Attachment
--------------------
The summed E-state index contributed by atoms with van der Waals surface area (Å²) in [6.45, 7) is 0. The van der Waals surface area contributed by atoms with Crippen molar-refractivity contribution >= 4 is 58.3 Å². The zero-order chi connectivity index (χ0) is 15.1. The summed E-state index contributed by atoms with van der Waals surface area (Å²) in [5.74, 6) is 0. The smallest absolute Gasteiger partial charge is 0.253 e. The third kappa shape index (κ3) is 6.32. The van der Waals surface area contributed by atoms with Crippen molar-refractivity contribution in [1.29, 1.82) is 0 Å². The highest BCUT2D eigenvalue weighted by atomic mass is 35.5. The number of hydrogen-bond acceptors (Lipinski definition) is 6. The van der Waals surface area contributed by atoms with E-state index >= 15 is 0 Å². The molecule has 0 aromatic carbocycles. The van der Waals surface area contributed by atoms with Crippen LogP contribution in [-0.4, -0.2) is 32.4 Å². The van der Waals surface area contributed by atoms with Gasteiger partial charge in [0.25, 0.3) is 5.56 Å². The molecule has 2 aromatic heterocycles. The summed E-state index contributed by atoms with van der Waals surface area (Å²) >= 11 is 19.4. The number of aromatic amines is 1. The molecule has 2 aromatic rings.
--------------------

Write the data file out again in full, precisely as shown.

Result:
The summed E-state index contributed by atoms with van der Waals surface area (Å²) in [6.45, 7) is 0. The van der Waals surface area contributed by atoms with Crippen molar-refractivity contribution >= 4 is 58.3 Å². The zero-order chi connectivity index (χ0) is 15.1. The summed E-state index contributed by atoms with van der Waals surface area (Å²) in [5.74, 6) is 0. The smallest absolute Gasteiger partial charge is 0.253 e. The third kappa shape index (κ3) is 6.32. The van der Waals surface area contributed by atoms with Crippen molar-refractivity contribution in [1.29, 1.82) is 0 Å². The highest BCUT2D eigenvalue weighted by atomic mass is 35.5. The number of hydrogen-bond acceptors (Lipinski definition) is 6. The van der Waals surface area contributed by atoms with E-state index >= 15 is 0 Å². The molecule has 0 aromatic carbocycles. The van der Waals surface area contributed by atoms with Crippen LogP contribution in [-0.4, -0.2) is 32.4 Å². The van der Waals surface area contributed by atoms with Gasteiger partial charge in [0.25, 0.3) is 5.56 Å². The molecule has 2 aromatic heterocycles. The summed E-state index contributed by atoms with van der Waals surface area (Å²) >= 11 is 19.4. The number of aromatic amines is 1. The molecule has 2 aromatic rings.